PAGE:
Shannon Nickinson

Shannon Nickinson Project Manager

Community

Making a path to change

Shavette Shoulders is a daughter of Truman Arms who came home to show it could be done. Read full story

Community

Every student, every day, whatever it takes

Shannon Nickinson – Editor, Progress + Promise  Oakcrest Elementary School has every excuse on paper not to do well. But over the last eight years, the students and staff there been quietly building a culture of success and community inclusion. Read full story

Community

Shannon's Window: Turning around the story at Oakcrest

Working at Oakcrest Elementary isn’t for everyone. Read full story

Education

"Sacred Landscapes" in black and white at PMA

Shannon Nickinson – Editor, Progress + Promise — PRESS RELEASE — Artist, and fellow Floridian, Kevin Boldenow is bringing part of his photography collection to the Pensacola Museum of Art. Read full story

Community

The tale of 2011

In June of 2011, the Pensacola City Council unanimously voted to allow Mayor Ashton Hayward to negotiate a lease for Bruce Beach with the Florida Wildlife Conservation Commission to build a fish hatchery. Read full story

Community

Making the diamond shine

PRESS RELEASE — The Blue Wahoos staff will refurbish the baseball field at Terry Wayne East Park, 1620 W. Jackson St. (between J and K streets). Read full story

News

History at a swipe

All Jay Clune wanted was a cup of coffee on the long, bleak drive from Pensacola to Tallahassee. Clune was with fellow UWF professor Patrick Moore in March of 2006 on that drive. Moore pulled out his computer to try find the closest rest area or gas station where Clune could get a java fix. And they began to wonder. Other than fast food restaurants and gas stations, what else could you put into a computer and learn about a place you might just be passing through? Being historians, they thought about the “small museums and historic sites that are sometimes two miles off the road,” Moore says. Moore and Clune thought that for $5,000 they could create the app they dreamed of. The price tag some six years later is pushing $250,000, but Moore says it is the investment in content from credentialed historians — as opposed to crowd-sourced applications — that set Next Exit History apart. Next Exit’s development dovetails nicely with the growth of the burgeoning cultural history tourism industry. It differs from site-specific apps with a similar premise, developers say, in that it is free, dynamic and not limited by geography. Moore, the public history program director at UWF, says the end goal is that “you could be in your car and drive all the way to Alaska be able to use it. The goal is to create a resource to organizations that will bring visitors to them.” There are more than 56,000 sites in the database, which is maintained by Historical Research Associates, a historical research company that does work in corporate histories, litigation, Native American tribal issues and cultural resources management compliance. “They have 40 years worth of research data,” Moore says. “We wanted scholarly vetted info that was accurate. Google Field Trips is like a shot in the dark about what you might get. “What we look for in terms of quality content is something brief (200-250 words), like an historical haiku. It has to be interesting, compelling, rapid to get through, and it must make you want to learn more.” Next Exit users also can create backpacks — sites grouped by theme or geography — that can be built, for instance, while your are connected to wifi and downloaded to your smartphone. That way when you are off the beaten path and internet connectivity is sketchy, you’ll still have access to your backpack. David Strohmaier is project manager for Next Exit History with HRA. He lives in Missoula, Mont. He says that the partnership with Moore and others at UWF has given the work that his company has done for decades new life in a digital world. “We struggled with how to make this more engaging to the public, and that’s where this has gotten us excited about the world of mobile and digital storytelling,” he says. One such project, Strohmaier notes, is under way in Great Falls, Mont., that would create a Lewis & Clark Trail backpack highlighting sites thematically or geographically tied to the famed explorers in that region. Users also can create backpack themes around what tickles their historical fancy, or about sights to see on the way to visit the grandparents. “We’re in discussions with some groups who might just want their one local historic sites to be hosted by Next Exit, and some organizations to create backpacks of sites along an historic trail that could include up to 300 sites,” Strohmaier says. A backpack that Moore wants to develop would highlight African-American heritage in Pensacola. Another would expand Next Exit’s offerings in Warrington, North Hill, East Hill and throughout the city at large. Read full story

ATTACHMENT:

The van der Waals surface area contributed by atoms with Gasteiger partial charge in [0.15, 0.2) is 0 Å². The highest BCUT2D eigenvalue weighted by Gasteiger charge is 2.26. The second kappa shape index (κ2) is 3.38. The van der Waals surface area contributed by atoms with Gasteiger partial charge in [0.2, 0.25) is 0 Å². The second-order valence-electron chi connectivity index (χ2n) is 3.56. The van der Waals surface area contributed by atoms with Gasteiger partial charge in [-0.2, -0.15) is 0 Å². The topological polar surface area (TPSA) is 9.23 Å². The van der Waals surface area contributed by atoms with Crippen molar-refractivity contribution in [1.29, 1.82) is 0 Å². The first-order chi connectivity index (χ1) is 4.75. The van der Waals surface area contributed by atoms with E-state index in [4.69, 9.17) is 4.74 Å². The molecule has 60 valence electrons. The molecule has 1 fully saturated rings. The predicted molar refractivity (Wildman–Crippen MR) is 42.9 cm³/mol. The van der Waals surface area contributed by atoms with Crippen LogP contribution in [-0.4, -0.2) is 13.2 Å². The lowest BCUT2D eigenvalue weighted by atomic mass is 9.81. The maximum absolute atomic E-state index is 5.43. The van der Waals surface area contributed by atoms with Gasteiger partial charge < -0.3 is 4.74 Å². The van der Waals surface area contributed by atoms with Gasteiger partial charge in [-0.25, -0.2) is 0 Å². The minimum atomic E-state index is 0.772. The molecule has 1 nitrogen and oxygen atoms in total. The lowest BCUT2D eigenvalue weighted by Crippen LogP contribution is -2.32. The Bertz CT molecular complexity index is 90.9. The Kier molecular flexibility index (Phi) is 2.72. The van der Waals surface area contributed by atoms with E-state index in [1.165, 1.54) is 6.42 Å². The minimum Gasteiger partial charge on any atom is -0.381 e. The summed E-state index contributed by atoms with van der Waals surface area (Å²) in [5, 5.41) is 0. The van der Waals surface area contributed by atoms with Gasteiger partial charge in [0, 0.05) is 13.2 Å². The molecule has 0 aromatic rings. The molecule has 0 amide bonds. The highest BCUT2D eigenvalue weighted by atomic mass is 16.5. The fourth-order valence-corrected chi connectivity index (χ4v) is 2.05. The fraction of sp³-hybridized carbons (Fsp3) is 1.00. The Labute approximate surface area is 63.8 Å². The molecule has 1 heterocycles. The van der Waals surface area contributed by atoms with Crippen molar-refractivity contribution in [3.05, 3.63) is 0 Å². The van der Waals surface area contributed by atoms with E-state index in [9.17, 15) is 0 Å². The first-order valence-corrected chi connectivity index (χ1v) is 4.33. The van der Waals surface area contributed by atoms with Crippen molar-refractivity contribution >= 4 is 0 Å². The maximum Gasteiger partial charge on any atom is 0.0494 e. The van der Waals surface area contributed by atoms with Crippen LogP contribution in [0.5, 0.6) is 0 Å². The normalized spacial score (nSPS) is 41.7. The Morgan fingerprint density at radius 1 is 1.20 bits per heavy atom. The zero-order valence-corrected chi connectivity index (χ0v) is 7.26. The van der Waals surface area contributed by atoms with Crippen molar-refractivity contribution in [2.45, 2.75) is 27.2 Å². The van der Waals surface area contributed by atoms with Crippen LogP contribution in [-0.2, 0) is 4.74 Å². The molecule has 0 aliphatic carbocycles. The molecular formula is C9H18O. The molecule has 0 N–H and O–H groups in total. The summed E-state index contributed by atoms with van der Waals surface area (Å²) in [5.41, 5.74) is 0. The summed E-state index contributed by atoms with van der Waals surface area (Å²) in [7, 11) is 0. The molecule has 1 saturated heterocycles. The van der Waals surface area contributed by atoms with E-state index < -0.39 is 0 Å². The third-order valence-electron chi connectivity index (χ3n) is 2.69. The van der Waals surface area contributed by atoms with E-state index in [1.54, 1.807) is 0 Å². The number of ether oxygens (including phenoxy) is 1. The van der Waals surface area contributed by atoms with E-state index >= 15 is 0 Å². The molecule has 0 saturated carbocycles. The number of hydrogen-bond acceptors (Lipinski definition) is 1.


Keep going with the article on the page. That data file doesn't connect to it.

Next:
ST Aerospace

A meeting of the minds on ST Aerospace

The City of Pensacola and Escambia County have a meeting of the minds about ST Aerospace. Read full story

News

Big job news for Pensacola?

Some job news would be good news right about now. Read full story

Voices

Shannon's Window: Eats at the airport

There will be something to eat at the Pensacola International Airport on April 1. Read full story

Shannon's Window

Shannon's Window: Is Tallahassee smarter than a fifth-grader?

Is anyone in Tallahassee smarter than a fifth-grader? Read full story